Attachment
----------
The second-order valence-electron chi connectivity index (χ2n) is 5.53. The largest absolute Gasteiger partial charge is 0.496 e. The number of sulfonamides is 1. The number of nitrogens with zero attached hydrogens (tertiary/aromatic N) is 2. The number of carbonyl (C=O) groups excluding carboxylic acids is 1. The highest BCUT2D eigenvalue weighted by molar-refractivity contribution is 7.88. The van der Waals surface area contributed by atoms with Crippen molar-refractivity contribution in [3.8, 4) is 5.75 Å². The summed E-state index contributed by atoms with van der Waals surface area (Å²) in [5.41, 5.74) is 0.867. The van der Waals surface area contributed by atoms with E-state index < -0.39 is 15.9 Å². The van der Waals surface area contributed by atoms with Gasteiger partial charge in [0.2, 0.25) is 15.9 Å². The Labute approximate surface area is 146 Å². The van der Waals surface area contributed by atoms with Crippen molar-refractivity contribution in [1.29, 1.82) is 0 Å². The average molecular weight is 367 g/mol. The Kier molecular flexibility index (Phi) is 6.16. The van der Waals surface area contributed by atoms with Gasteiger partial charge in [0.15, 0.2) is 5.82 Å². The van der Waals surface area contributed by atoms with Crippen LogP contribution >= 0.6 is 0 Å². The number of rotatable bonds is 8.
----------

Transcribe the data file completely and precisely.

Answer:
The second-order valence-electron chi connectivity index (χ2n) is 5.53. The largest absolute Gasteiger partial charge is 0.496 e. The number of sulfonamides is 1. The number of nitrogens with zero attached hydrogens (tertiary/aromatic N) is 2. The number of carbonyl (C=O) groups excluding carboxylic acids is 1. The highest BCUT2D eigenvalue weighted by molar-refractivity contribution is 7.88. The van der Waals surface area contributed by atoms with Crippen molar-refractivity contribution in [3.8, 4) is 5.75 Å². The summed E-state index contributed by atoms with van der Waals surface area (Å²) in [5.41, 5.74) is 0.867. The van der Waals surface area contributed by atoms with E-state index < -0.39 is 15.9 Å². The van der Waals surface area contributed by atoms with Gasteiger partial charge in [0.2, 0.25) is 15.9 Å². The Labute approximate surface area is 146 Å². The van der Waals surface area contributed by atoms with Crippen molar-refractivity contribution in [1.29, 1.82) is 0 Å². The average molecular weight is 367 g/mol. The Kier molecular flexibility index (Phi) is 6.16. The van der Waals surface area contributed by atoms with Gasteiger partial charge in [0.15, 0.2) is 5.82 Å². The van der Waals surface area contributed by atoms with Crippen LogP contribution >= 0.6 is 0 Å². The number of rotatable bonds is 8.